One of the best ways for charities to raise money short of the church collection plate is workplace fundraising. By far the biggest workplace fundraising drive in the country is the federal government’s Combined Federal Campaign, which raised more than $167 million in 2016.
Through the "CFC," federal employees, military personnel and postal employees can give to a broad range of international, national and local charities. The Campaign takes place each fall, usually from mid-September until late December.
What makes workplace fund raising so effective is the magic of payroll deduction, which allows people to make large gifts by having a little deducted from every paycheck. A gift of $5 a week – one fancy coffee -- adds up to an annual donation of $260. In the DC CFC, for example, the average gift in 2014 was more than $662.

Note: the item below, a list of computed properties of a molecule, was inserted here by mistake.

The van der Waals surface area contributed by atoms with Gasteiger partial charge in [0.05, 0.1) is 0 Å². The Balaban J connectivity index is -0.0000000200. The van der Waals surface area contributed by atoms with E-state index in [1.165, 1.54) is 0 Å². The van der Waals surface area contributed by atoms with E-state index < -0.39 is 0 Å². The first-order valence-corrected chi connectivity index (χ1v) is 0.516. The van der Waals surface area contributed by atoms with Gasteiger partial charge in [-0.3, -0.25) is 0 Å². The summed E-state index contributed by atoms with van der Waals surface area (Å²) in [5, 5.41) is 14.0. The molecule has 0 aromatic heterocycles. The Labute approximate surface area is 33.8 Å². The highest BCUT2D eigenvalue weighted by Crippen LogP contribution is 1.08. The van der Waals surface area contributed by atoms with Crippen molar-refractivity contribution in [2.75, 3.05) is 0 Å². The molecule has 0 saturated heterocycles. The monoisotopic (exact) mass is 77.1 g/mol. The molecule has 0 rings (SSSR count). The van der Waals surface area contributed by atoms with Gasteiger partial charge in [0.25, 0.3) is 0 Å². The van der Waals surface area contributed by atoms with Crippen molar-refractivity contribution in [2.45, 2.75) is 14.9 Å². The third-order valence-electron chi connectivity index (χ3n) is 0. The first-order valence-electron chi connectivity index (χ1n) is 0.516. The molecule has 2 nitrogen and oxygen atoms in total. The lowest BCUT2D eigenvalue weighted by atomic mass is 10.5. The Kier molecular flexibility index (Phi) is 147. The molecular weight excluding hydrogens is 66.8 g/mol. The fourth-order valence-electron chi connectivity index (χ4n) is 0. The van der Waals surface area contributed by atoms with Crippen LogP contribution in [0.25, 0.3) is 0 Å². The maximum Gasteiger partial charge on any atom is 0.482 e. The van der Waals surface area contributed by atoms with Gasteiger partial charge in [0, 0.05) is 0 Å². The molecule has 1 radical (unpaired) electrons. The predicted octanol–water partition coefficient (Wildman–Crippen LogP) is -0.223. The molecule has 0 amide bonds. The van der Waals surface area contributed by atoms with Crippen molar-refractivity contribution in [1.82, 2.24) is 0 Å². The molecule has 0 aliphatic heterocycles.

Unfortunately, after raising more than $282 million in 2009, the amount raised by the CFC has been declining, especially since 2012. The 2017 campaign had the biggest drop ever, to $101 million, a 40% decline. There are several reasons for this decline. One is the struggles of many federal and military employees, who have faced shutdowns, sequesters, no cost of living increase for several years, etc.
The main reason for the big decline in 2017 however is major changes implemented this year by the CFC. Among other things, the local organizations that ran the local federal campaigns (mainly United Ways) were dropped, in favor of regional "outreach coordinators" and a central web portal to facilitate online giving. In addition, the portal was delayed and then didn't work well, excluding many CFC charities from searches.